Company's 1995 production levels.  This property was considered non-core, was 
expensive to operate and would have required significant capital outlays to 
maximize the property's value.

General

       Interest income in 1995 was $2 million, up from $1.6 million and $1.9 
million in 1994 and 1993, respectively, due primarily to higher average
interest rates on invested cash balances in 1995.

       General and administrative expenses were $4.6 million in 1995, down 10% 
and 23% from $5.1 million and $6 million incurred in 1994 and 1993, 
respectively.  The Company is focused on cost reduction and incurred lower 
payroll related costs due to attrition, the consolidation of certain 
administrative functions and lower medical costs. 

       The Company's effective income tax rate in 1995 was 37%.  The pre-tax 
losses incurred in 1994 and 1993 resulted in effective tax benefits of 42% and 
102%, respectively.  The most important factor affecting 1994 and 1993 was the 
impact of certain tax benefits, primarily enhanced oil recovery credits and 
percentage depletion, as applied to the pre-tax losses in those years.

       In the fourth quarter of 1995, the Company adopted Financial Accounting 
Standard (SFAS) No. 121,  "Accounting for the Impairment of Long-Lived Assets 
and for Long-Lived Assets to Be Disposed Of".  This adoption resulted in no 
charges to the Company's financial statements for 1995, and is not
significantly different than the Company's impairment policy in effect prior
to the adoption.

             Financial Condition, Liquidity and Capital Resources
                                    
       Working capital at December 31, 1995 was $36.5 million, down from $38.3 
million and $40.4 million at December 31, 1994 and 1993, respectively. Cash
flow provided by operating activities of $17.1 million was up 17% and 55% from
$14.6 million and $11.0 million in 1994 and 1993, respectively.  Cash flow was
higher in 1995 due to higher oil prices and lower operating costs due primarily
to the purchase of the cogeneration facility in 1995.  The Company sold its
Rincon properties in 1995 for an additional $5.8 million in cash plus certain 
reimbursements.  However, working capital declined 5% due to capital 
expenditures of $15.1 million incurred during the year, which included 
approximately $5.2 million on the purchase of the remaining 55% interest in the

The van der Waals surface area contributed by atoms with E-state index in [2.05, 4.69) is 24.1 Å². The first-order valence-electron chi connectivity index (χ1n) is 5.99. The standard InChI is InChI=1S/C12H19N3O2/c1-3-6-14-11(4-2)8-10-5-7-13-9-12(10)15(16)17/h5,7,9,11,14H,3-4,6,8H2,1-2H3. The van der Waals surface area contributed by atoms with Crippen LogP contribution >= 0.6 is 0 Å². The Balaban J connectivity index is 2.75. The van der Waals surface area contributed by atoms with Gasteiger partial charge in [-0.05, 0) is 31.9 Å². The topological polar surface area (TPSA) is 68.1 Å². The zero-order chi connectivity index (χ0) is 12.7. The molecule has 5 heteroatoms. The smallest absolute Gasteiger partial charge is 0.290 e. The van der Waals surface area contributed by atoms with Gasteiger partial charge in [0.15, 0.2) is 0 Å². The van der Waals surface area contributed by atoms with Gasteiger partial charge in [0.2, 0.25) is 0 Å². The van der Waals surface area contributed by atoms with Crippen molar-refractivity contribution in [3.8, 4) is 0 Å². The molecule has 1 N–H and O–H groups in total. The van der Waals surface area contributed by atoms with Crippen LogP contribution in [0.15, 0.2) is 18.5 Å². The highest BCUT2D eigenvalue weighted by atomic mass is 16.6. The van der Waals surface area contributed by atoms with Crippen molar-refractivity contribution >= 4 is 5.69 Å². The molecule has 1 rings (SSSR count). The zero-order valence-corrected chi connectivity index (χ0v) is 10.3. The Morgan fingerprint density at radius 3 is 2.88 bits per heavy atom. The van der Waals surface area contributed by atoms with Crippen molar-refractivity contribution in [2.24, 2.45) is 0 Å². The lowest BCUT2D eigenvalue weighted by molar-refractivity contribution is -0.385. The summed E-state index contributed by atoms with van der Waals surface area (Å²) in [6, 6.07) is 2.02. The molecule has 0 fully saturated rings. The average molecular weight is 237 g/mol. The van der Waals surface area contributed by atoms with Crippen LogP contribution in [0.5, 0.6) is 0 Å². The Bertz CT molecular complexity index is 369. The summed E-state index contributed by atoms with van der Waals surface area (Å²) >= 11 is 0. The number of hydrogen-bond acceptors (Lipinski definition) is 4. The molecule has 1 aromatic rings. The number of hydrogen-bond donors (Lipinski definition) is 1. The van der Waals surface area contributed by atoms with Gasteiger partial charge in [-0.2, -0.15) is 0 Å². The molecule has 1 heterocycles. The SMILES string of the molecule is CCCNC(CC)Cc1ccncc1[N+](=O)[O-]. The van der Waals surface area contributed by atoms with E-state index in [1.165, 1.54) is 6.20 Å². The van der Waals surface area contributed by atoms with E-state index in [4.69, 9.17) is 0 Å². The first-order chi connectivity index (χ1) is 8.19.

Company's cogeneration facility, $4.8 million on the further development of the 
homebase properties, including the drilling of 45 additional development wells, 
and $1.9 million on the further development of the Montalvo field, including 
the conversion of two wells to a long-stroke rod pump system and the return to 
production of four wells on the PRC 735 lease.  In 1995, the Company paid $8.8 
million in dividends to its shareholders.  In addition, $2.9 million was paid
in federal and state income taxes resulting from an adverse judgment by the
U.S. Tax Court against the Company (see Note 9 to the Company's financial 
statements).








                                      14


                                    
                                    
       The Company had a $1 million Revolving Credit and Term Loan Agreement 
with a major California bank until early 1996.  There were no outstanding 
borrowings under this line.  The Company is working on obtaining a new Revolving
Credit/Term Loan Facility which, when completed, may be used for future 
acquisitions or other corporate purposes.

       The total proved reserves at December 31, 1995 were 78.1 million BOE, up 
from 77.1 million BOE at December 31, 1994 and 73.0 million BOE at December 31, 
1993.  Although the Company produced 3.4 million BOE during the year and sold 
its Rincon properties, the Company saw an increase in reserves due primarily to 
the further development of the Company's PRC 735 lease, the development of the 
Alpine lease purchased in the fourth quarter of 1994, the acquisition of the
USL 12 lease in the Midway-Sunset field, higher oil prices and lower estimated 
future operating costs.  The 1995 development program (excluding the purchase 
of the remaining interest in the cogeneration facility) and USL 12 lease 
acquisition were successful in adding proved reserves, replacing 182% of 
production at an average cost of $1.71 per BOE.  The Company's estimated future
pre-tax discounted cash flow, using a 10% discount rate, increased 17% and 516% 
to $308.4 million at December 31, 1995 from $263.9 million at December 31, 1994 
and $50.1 million at December 31, 1993, respectively.

                              Future Developments

       In 1996, the Company plans to adopt the disclosure option of SFAS No. 
123, "Accounting for Stock-Based Compensation".

       Senate Bill S.395  allowing the export of ANS crude oil has been passed